Publications in Scientific Journals:
S. Pfaffenberger, B. Devcic-Kuhar, C. Kollmann, S.P. Kastl, C. Kaun, W.S. Speidl, T.W. Weiss, S. Demyanets, R. Ullrich, H. Sochor, C. Wöber, J. Zeitlhofer, K. Huber, M. Gröschl, E. Benes, G. Maurer, J. Wojta, M. Gottsauner-Wolf:
"Can a Commercial Diagnostic Ultrasound Device Accelerate Thrombolysis ?: An In Vitro Skull Model";
Background and Purpose: Recently 3 clinical trials revealed encouraging results in recanalization and clinical outcome in acute stroke patients when 2 MHz transcranial Doppler monitoring was applied. This study investigated whether a 1.8-MHz commercial diagnostic ultrasound device has the potential to facilitate thrombolysis using an in vitro stroke model.
Methods: Duplex-Doppler, continuous wave-Doppler and pulsed wave(PW)-Doppler were compared on their impact on recombinant tissue plasminogen activator (rt-PA)-mediated thrombolysis. Blood clots were transtemporally sonicated in a human stroke model. Furthermore, ultrasound attenuation of 5 temporal bones of different thicknesses was determined.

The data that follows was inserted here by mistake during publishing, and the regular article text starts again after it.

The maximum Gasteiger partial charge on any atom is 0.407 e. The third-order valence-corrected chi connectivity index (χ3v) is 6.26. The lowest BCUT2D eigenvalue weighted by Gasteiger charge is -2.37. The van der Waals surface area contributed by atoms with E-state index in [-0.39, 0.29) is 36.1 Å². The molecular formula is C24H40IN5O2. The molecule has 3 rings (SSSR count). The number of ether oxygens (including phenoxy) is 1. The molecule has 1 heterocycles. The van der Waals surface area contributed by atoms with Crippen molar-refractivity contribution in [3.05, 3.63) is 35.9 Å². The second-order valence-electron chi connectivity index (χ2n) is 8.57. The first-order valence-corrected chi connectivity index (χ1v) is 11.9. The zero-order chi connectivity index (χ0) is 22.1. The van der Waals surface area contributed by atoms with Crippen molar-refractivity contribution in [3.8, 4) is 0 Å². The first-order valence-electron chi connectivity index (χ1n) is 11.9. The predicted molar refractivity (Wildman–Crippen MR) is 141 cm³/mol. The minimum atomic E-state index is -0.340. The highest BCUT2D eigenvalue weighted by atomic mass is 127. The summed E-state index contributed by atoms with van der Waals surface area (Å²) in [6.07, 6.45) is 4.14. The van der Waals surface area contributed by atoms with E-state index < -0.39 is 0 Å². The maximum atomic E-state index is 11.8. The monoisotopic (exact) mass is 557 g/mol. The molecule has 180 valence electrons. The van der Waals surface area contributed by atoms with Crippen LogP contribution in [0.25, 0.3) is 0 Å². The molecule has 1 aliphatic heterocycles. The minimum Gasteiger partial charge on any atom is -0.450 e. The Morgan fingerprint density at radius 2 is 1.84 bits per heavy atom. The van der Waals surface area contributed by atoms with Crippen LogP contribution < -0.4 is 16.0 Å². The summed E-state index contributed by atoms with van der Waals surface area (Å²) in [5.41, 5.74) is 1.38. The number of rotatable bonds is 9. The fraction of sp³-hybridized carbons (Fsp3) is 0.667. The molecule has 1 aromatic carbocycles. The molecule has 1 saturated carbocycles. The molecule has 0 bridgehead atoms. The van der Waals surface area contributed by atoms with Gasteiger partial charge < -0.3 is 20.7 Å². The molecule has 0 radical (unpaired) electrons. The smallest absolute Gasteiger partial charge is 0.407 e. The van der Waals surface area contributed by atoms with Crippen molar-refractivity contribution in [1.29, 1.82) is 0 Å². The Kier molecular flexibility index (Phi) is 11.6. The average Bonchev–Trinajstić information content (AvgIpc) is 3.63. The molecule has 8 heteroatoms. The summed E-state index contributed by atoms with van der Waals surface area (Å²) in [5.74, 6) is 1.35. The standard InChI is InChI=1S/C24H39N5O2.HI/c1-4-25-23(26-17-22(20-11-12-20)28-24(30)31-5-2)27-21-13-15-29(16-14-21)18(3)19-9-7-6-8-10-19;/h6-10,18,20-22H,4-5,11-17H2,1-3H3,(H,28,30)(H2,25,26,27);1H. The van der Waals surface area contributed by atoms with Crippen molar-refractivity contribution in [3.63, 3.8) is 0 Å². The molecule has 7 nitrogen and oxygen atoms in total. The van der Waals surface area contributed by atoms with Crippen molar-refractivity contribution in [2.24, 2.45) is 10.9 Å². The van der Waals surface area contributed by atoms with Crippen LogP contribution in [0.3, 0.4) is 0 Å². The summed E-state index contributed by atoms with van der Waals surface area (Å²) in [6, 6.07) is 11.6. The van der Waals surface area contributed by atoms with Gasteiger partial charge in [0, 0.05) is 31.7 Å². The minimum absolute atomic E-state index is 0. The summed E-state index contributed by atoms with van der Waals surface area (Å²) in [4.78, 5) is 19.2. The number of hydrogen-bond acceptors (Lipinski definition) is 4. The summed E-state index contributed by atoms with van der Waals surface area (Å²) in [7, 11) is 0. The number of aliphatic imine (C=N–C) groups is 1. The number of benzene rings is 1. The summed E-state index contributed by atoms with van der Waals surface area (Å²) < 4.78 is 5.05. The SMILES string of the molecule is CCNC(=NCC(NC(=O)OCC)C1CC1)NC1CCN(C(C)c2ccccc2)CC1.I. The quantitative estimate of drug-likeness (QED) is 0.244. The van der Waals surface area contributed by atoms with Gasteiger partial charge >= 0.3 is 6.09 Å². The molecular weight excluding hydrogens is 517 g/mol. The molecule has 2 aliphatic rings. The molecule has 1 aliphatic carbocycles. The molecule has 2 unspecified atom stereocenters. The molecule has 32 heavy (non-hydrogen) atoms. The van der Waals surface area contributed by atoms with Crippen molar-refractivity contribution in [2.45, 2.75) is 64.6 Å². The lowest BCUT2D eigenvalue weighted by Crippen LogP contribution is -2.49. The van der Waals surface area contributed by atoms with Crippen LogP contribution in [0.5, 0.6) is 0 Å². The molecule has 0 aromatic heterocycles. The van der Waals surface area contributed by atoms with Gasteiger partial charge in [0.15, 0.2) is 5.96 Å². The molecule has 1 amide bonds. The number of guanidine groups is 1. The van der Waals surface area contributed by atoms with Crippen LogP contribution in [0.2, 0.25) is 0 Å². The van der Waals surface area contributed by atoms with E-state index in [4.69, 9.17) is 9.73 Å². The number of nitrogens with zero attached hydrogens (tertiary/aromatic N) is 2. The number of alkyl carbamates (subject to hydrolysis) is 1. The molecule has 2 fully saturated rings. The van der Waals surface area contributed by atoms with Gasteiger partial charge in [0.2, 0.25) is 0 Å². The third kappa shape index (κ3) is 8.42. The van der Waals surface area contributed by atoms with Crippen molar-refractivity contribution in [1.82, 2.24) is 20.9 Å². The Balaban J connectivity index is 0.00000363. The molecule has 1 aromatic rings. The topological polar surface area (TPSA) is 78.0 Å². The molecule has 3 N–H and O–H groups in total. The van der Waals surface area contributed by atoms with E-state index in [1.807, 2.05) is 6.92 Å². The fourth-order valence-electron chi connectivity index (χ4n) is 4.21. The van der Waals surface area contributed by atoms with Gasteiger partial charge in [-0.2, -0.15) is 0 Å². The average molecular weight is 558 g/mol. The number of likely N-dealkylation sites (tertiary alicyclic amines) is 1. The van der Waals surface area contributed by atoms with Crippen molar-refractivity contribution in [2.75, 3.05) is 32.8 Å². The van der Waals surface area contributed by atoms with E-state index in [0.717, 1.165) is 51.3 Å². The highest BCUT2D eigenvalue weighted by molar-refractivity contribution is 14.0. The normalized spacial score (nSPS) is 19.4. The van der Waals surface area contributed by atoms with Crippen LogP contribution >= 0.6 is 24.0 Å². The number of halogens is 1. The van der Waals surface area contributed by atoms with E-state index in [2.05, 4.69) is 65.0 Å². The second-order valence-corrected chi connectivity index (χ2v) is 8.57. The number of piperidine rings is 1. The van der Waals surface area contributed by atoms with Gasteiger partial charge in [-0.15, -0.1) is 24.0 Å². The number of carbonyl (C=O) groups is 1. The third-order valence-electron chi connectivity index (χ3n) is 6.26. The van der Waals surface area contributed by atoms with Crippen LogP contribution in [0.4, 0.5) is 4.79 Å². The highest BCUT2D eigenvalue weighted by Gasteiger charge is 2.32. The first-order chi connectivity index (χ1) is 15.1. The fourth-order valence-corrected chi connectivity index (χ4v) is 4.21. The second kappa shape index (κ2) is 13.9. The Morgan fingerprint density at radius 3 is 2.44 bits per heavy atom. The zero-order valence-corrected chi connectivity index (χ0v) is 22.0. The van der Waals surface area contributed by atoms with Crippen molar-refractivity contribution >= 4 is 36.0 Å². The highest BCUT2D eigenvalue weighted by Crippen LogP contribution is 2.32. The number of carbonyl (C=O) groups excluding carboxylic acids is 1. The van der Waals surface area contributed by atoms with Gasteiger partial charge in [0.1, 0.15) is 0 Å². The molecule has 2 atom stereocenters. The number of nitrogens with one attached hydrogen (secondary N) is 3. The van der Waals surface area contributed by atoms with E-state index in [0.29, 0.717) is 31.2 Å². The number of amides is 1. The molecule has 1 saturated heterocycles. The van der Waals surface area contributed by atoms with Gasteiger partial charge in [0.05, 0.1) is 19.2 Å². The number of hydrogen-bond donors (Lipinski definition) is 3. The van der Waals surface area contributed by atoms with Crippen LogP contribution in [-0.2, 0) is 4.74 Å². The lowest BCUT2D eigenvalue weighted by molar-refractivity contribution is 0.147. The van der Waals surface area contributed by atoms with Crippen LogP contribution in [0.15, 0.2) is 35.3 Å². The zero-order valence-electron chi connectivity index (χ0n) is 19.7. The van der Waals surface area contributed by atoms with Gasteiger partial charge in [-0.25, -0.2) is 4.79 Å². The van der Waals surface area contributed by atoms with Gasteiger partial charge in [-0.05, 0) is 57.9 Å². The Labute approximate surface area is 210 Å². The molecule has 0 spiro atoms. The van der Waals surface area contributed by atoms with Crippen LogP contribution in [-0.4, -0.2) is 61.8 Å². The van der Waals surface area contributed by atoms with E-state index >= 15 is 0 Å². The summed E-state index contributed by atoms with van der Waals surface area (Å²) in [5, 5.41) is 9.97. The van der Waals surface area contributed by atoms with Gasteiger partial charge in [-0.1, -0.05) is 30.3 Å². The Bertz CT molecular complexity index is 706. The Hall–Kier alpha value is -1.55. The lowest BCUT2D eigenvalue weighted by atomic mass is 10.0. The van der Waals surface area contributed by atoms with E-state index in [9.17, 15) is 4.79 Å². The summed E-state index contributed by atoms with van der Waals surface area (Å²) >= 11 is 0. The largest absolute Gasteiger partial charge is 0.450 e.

Results: In comparison only significantly PW-Doppler accelerated rt-PA-mediated thrombolysis significantly. Without temporal bone, PW-Doppler plus rt-PA showed a significant enhancement in relative clot weight loss of 23.7% when compared to clots treated with rt-PA only (33.9%±5.5% versus 27.4%±5.2%; P<0.0005). Ultrasound attenuation measurements revealed decreases of the output intensity of 86.8% (8.8dB) up to 99.2% (21.2dB) depending on temporal bone thicknesses (1.91 to 5.01mm).
Conclusion: Without temporal bone, PW-Doppler significantly enhanced thrombolysis.. However, because of a high attenuation of ultrasound by temporal bone, no thrombolytic effect was observed in our in vitro model, although Doppler imaging through the same temporal bone was still possible.
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